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The Echo
Taylor University, Upland, IN
Tuesday, April 16, 2024
The Echo

5 Things Journalism Can Offer

The benefits of learning new skills

So, you want to be a novelist — or perhaps you’re hoping to be the next great manuscript editor or literary agent. Why should you take a journalism course?

Put simply, it’s to grow your skillset as a writer, to make you well-rounded and (let’s be honest) possibly earn you a buck or two. Regardless of your desired profession, journalism offers far more than you might expect. So, read on, my dear literary friend!

Below are five things you can learn from the field of journalism.

1. How to kill your darlings

Yes, we’ve likely all heard this little editing phrase, but journalism teaches you to “kill” your favorite phrases and well-crafted metaphors in new ways. With limited page space, tight word counts and no (you heard me, no) Oxford commas, you’ll be stretched to write well without the use of literary embellishments.

2. Learn to write faster (and get published!)

For those who dread National Novel Writing Month (NaNoWriMo), practicing journalism can be a great way not only to force yourself to write on a deadline, but also to practice putting your words into the hands of another. Force yourself out of perfectionistic habits, learn to edit and then let go of your piece. Submit monthly columns to a local newspaper, get involved in a weekly student publication or start a quarterly newsletter detailing newsworthy updates. (Bonus: you’re building your portfolio in the process!)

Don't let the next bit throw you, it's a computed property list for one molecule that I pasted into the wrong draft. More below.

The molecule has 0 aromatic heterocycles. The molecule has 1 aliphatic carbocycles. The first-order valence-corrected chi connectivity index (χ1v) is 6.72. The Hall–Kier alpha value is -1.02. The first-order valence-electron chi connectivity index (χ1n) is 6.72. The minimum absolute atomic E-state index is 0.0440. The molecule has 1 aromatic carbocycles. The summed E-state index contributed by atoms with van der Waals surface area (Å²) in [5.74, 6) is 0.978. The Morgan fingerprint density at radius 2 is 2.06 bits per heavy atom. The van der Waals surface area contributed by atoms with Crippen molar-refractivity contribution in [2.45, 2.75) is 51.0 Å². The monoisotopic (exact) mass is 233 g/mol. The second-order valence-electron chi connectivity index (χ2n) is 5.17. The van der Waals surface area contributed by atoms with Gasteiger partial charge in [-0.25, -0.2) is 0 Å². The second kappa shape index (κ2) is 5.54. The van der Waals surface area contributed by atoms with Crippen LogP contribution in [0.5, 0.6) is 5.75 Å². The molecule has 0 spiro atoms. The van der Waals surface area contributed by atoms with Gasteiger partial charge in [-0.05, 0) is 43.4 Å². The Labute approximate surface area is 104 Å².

Whatever you choose, time how long it takes you to get to 600 words. If it’s over an hour, find ways to cut back. You’ll be glad you did when you tackle those bigger writing projects.

3. Find what’s important

Proximity, prominence, timeliness, relevance and novelty — these are the five pillars that reporters live and die by. Regardless of what type of writing you might pursue as a career, these five principles will teach you to write better queries, pitches and even books. What’s the market like? Will that historical romance you’ve been writing feel fresh and prominent to the market two years from now? Teach yourself to analyze writing more efficiently by practicing a few journalistic standards.

4. Expand your research skills

Journalists can’t work solely from home, and neither should you. Going into the world beyond your local Starbucks can provide scores of writing ideas, but it can also change the way you research.

Perhaps you don’t have the budget to travel to New Zealand and write the next “Lord of the Rings,” but what are your own neighborhood stories that you’ve blindly gone into? Who are the business owners around you, and what are their stories? Many times, business owners and residents can provide more information than anything you’ve found online. Many are even willing to speak with you if you gather up the courage to ask. Like all good research, though, just be sure to fact-check everything you can.

5. You might actually like it

Ah, the point I would never have believed during my freshman year of college. I was a writer, not a reporter. I dreaded the mandatory journalism course on my major checklist.

But journalism was listed for a reason.

Not only did it challenge me in new ways, but I learned how much I enjoyed sharing other people’s stories — because at its heart, that’s all journalism is. You can still capture drama, intrigue, love and loss, but the stories you’re telling are real. I’ve heard from politicians, mothers of miscarriages, widows, second-generation immigrants, farmers and more, and my world is richer for it.

After all, stories are everywhere. While we as high literary folk may believe we’re catching all the ideas we could dream of, there’s a bigger picture right outside your window.

So, take a chance. Take a detour. Journey into the land of journalism, and perhaps — like me — you too will find a new form of writing you absolutely adore.